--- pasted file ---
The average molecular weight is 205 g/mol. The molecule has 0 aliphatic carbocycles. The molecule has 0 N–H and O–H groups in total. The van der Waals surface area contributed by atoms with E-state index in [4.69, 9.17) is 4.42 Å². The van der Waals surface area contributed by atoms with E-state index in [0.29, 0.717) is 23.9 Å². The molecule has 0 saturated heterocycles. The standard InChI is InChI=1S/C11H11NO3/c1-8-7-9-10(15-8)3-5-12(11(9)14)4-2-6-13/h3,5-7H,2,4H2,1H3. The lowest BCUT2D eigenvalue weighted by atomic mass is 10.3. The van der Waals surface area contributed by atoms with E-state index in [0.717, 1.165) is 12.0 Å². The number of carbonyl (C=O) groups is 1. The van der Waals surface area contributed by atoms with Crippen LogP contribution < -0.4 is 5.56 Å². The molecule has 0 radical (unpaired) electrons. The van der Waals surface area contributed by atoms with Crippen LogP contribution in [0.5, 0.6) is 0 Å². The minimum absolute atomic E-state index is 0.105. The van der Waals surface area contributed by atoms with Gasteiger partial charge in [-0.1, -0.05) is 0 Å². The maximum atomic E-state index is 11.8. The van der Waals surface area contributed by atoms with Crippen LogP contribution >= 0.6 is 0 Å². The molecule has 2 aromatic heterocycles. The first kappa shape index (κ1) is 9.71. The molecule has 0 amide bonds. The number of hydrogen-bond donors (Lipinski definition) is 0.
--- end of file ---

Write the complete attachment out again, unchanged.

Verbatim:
The average molecular weight is 205 g/mol. The molecule has 0 aliphatic carbocycles. The molecule has 0 N–H and O–H groups in total. The van der Waals surface area contributed by atoms with E-state index in [4.69, 9.17) is 4.42 Å². The van der Waals surface area contributed by atoms with E-state index in [0.29, 0.717) is 23.9 Å². The molecule has 0 saturated heterocycles. The standard InChI is InChI=1S/C11H11NO3/c1-8-7-9-10(15-8)3-5-12(11(9)14)4-2-6-13/h3,5-7H,2,4H2,1H3. The lowest BCUT2D eigenvalue weighted by atomic mass is 10.3. The van der Waals surface area contributed by atoms with E-state index in [0.717, 1.165) is 12.0 Å². The number of carbonyl (C=O) groups is 1. The van der Waals surface area contributed by atoms with Crippen LogP contribution < -0.4 is 5.56 Å². The molecule has 0 radical (unpaired) electrons. The van der Waals surface area contributed by atoms with Crippen LogP contribution in [0.5, 0.6) is 0 Å². The minimum absolute atomic E-state index is 0.105. The van der Waals surface area contributed by atoms with Gasteiger partial charge in [-0.1, -0.05) is 0 Å². The maximum atomic E-state index is 11.8. The van der Waals surface area contributed by atoms with Crippen LogP contribution >= 0.6 is 0 Å². The molecule has 2 aromatic heterocycles. The first kappa shape index (κ1) is 9.71. The molecule has 0 amide bonds. The number of hydrogen-bond donors (Lipinski definition) is 0.